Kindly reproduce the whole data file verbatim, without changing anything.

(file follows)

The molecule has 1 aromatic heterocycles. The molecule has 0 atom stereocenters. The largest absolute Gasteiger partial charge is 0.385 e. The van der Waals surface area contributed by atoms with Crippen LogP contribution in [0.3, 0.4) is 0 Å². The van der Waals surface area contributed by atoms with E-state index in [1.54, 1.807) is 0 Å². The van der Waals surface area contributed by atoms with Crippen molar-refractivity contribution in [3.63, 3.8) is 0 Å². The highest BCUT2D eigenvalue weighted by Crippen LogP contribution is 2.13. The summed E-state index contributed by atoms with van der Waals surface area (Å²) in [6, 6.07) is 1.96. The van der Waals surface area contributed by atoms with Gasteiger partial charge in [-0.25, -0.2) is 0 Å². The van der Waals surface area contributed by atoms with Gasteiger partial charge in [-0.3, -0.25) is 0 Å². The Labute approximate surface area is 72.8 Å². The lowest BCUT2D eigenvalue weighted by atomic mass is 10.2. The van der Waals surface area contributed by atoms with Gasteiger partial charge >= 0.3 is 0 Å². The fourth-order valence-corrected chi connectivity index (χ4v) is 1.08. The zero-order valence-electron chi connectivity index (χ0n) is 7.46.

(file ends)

The molecule has 1 aromatic heterocycles. The molecule has 0 atom stereocenters. The largest absolute Gasteiger partial charge is 0.385 e. The van der Waals surface area contributed by atoms with Crippen LogP contribution in [0.3, 0.4) is 0 Å². The van der Waals surface area contributed by atoms with E-state index in [1.54, 1.807) is 0 Å². The van der Waals surface area contributed by atoms with Crippen molar-refractivity contribution in [3.63, 3.8) is 0 Å². The highest BCUT2D eigenvalue weighted by Crippen LogP contribution is 2.13. The summed E-state index contributed by atoms with van der Waals surface area (Å²) in [6, 6.07) is 1.96. The van der Waals surface area contributed by atoms with Gasteiger partial charge in [-0.25, -0.2) is 0 Å². The van der Waals surface area contributed by atoms with Gasteiger partial charge in [-0.3, -0.25) is 0 Å². The Labute approximate surface area is 72.8 Å². The lowest BCUT2D eigenvalue weighted by atomic mass is 10.2. The van der Waals surface area contributed by atoms with Gasteiger partial charge >= 0.3 is 0 Å². The fourth-order valence-corrected chi connectivity index (χ4v) is 1.08. The zero-order valence-electron chi connectivity index (χ0n) is 7.46.